In The Gray Man, Gosling plays an off-the-books government assassin who has a proper name, Court Gentry, but is usually referred to by his codename: Sierra Six. A top assassin like Sierra Six must be ready for conflict at any moment.
“One of the choices Ryan made early on in playing this character was that he didn’t want to waste any energy in terms of how he behaved,” Anthony says. “You can even see it in the way he breathes in the movie, which is remarkable, because he may need to pull on that energy at any point in a way that he can’t anticipate,” he continues. “So his behavior is very controlled and very calculated, even in seemingly casual situations.”
Anthony was amazed by a discovery made in post-production. While fine-tuning the sound mix in May, he noticed that Gosling’s voice was “slightly softer, because of the way he’s controlling his breathing.”
Gosling’s voice needed to be boosted slightly in the mix.
“It definitely feeds into his character in a strong, interesting way,” Anthony observes.
Sometimes when lead characters are so skilled at their job, there’s a risk that they won’t feel vulnerable to viewers. But Sierra Six has a worthy foil. Enter the devilish Lloyd Hansen, played by the former Captain America himself, Russo regular Chris Evans. Hansen is a mustachioed psychopath hired by the U.S. government to track down and terminate Sierra Six. His anarchic methods leave lots of fires, literal and figurative, for the government to put out.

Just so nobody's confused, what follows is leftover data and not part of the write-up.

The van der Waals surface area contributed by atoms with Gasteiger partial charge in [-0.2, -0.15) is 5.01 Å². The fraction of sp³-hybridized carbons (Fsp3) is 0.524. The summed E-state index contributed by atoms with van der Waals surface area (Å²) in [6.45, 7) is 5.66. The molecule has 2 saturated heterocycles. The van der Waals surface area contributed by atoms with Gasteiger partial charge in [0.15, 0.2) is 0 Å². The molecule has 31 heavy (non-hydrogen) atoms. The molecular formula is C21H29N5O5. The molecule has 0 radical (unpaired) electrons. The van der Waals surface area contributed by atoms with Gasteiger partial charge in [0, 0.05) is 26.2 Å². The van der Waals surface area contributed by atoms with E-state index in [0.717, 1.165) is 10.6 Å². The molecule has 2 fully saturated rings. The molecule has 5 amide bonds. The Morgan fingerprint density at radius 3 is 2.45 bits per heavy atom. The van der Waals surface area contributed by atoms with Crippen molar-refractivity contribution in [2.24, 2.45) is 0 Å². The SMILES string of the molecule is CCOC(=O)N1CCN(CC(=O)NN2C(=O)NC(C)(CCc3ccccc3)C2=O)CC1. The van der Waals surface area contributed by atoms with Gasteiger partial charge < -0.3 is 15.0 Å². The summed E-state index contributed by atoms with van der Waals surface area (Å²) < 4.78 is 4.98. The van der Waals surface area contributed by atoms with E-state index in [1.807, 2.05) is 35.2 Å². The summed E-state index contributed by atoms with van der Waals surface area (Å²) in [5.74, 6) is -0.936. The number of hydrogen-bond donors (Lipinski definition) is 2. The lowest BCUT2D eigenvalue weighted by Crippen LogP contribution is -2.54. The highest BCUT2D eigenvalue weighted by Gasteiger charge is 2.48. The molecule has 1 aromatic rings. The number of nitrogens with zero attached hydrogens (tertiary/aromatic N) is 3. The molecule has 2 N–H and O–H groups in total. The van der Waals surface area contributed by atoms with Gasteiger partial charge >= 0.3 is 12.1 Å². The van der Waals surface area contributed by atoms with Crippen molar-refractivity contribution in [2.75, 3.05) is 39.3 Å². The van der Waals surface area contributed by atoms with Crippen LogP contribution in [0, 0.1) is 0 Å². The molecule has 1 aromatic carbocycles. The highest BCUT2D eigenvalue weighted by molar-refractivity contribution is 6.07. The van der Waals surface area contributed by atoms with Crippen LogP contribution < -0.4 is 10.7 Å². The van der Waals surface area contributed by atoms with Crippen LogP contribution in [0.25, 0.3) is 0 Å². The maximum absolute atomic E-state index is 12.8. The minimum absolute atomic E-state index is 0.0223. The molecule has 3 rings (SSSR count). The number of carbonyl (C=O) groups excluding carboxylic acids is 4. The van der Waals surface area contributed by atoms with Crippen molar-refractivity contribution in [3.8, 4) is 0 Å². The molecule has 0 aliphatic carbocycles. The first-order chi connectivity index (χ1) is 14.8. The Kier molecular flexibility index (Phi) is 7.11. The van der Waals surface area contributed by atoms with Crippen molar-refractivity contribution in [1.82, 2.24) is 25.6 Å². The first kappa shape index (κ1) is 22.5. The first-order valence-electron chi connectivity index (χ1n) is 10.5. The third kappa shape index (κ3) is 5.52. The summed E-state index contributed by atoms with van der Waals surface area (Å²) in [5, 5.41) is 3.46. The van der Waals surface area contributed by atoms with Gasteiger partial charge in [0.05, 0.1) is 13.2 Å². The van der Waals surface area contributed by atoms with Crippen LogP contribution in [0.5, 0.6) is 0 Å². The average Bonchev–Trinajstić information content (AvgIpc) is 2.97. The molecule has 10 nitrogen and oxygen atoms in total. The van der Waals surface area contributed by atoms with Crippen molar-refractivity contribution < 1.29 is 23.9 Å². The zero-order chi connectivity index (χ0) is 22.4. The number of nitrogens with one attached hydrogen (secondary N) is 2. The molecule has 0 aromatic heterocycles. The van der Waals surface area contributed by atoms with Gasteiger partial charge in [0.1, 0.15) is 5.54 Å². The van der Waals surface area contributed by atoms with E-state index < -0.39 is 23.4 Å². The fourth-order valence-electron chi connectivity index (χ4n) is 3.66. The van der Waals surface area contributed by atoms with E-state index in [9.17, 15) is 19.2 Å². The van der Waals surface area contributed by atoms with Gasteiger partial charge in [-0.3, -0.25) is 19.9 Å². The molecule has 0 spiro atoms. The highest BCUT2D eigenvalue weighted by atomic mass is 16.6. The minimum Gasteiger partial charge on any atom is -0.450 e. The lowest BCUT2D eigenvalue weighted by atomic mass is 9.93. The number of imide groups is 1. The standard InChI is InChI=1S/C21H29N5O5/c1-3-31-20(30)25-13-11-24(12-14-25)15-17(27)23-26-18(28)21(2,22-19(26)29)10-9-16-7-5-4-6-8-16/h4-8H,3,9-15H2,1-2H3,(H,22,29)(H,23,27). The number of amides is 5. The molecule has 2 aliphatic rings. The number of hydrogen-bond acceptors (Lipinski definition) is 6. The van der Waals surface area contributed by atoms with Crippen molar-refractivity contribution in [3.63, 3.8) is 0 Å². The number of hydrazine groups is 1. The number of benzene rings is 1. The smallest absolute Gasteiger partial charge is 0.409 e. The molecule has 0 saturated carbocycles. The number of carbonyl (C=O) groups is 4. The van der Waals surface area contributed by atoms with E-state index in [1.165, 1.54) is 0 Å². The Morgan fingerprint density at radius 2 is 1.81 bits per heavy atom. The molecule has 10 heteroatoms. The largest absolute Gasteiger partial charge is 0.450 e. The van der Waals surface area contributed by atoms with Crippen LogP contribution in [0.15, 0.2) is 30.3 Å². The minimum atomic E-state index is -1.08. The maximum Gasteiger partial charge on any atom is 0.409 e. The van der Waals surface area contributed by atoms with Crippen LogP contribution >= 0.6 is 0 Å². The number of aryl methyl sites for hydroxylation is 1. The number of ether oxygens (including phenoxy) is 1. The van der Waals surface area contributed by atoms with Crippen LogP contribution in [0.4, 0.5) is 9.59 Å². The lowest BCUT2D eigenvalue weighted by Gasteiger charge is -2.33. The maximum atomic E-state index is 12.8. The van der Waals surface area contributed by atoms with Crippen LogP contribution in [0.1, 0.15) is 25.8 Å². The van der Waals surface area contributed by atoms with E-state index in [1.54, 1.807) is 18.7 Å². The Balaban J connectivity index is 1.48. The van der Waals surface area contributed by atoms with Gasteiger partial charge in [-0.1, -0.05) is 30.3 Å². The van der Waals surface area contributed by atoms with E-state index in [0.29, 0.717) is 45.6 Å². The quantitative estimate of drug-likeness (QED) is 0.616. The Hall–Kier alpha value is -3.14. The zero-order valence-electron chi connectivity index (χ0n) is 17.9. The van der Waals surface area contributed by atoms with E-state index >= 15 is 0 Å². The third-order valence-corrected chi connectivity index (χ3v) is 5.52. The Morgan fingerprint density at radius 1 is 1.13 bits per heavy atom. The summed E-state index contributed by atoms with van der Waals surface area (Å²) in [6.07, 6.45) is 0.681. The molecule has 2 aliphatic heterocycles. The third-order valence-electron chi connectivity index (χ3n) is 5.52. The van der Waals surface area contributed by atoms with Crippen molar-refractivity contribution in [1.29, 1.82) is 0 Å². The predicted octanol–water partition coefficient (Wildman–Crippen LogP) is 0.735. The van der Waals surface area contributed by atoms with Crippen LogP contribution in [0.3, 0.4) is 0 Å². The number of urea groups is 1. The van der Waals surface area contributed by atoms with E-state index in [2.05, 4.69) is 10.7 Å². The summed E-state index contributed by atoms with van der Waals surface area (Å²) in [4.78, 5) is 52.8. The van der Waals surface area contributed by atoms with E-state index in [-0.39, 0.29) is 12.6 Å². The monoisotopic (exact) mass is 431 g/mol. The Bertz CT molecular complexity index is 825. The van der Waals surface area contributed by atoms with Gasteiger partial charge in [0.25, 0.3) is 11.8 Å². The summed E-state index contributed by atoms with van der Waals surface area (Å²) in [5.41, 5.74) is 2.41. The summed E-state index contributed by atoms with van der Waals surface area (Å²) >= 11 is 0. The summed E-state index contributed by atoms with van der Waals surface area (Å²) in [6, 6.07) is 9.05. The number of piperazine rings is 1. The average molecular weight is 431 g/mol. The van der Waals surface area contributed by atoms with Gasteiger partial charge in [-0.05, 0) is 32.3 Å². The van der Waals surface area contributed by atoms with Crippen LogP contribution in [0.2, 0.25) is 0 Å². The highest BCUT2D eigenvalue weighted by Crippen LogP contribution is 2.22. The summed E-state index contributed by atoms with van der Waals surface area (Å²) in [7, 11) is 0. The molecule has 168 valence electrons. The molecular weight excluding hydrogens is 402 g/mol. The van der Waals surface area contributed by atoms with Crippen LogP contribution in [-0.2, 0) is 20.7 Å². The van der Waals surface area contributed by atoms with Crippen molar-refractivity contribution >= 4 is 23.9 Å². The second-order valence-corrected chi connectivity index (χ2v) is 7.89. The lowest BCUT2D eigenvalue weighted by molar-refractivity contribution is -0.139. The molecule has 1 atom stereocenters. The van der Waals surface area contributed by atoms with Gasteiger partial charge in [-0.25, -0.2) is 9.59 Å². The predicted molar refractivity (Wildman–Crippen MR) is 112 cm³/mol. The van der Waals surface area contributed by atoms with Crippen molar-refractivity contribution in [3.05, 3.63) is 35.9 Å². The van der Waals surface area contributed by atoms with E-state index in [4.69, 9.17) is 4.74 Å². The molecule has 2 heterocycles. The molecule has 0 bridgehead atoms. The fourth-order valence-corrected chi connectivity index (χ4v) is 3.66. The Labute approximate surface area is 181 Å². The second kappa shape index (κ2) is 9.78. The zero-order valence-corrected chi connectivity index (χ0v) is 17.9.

“We wanted to take our time in setting up each character individually before they meet,” Anthony says. “That way you really understood who each character was, what they were capable of, and also how the narrative was putting them on an ethical crash course in the film.”
“They’re compelling characters because they’re diametrically opposed,” Joe adds.
The Gray Man is filled with shootouts, car chases, plane crashes, big explosions – just about everything you want in a popcorn movie. (You don’t become Netflix’s most expensive production by having two friends talk over dinner.) But the Russos hope their movie also explores deeper issues.
“They’re both trained killers, but Gosling has a code. Interestingly enough, he’s a victim of violence, whereas Evans’ character likes to victimize others,” Joe says. “But it’s really about two dueling philosophies that are competing in the film for primacy. We look at the spy world as this petri dish for good versus evil. And what defines good in a person and what defines evil?”
“Each time we have a showdown, it’s really Ant and I, in a dramatic way, trying to answer a question about where the world belongs today,” Joe continues. “Is it going to be controlled by sociopathy or benevolence?”
The Gray Man opened in theaters on July 15 and begins streaming on Netflix on July 22.
Main Image: Ryan Gosling as Six in The Gray Mandirected by the Russo brothers. Courtesy of Netflix.
This story originally appeared in the Summer 2022 print issue of MovieMaker Magazine.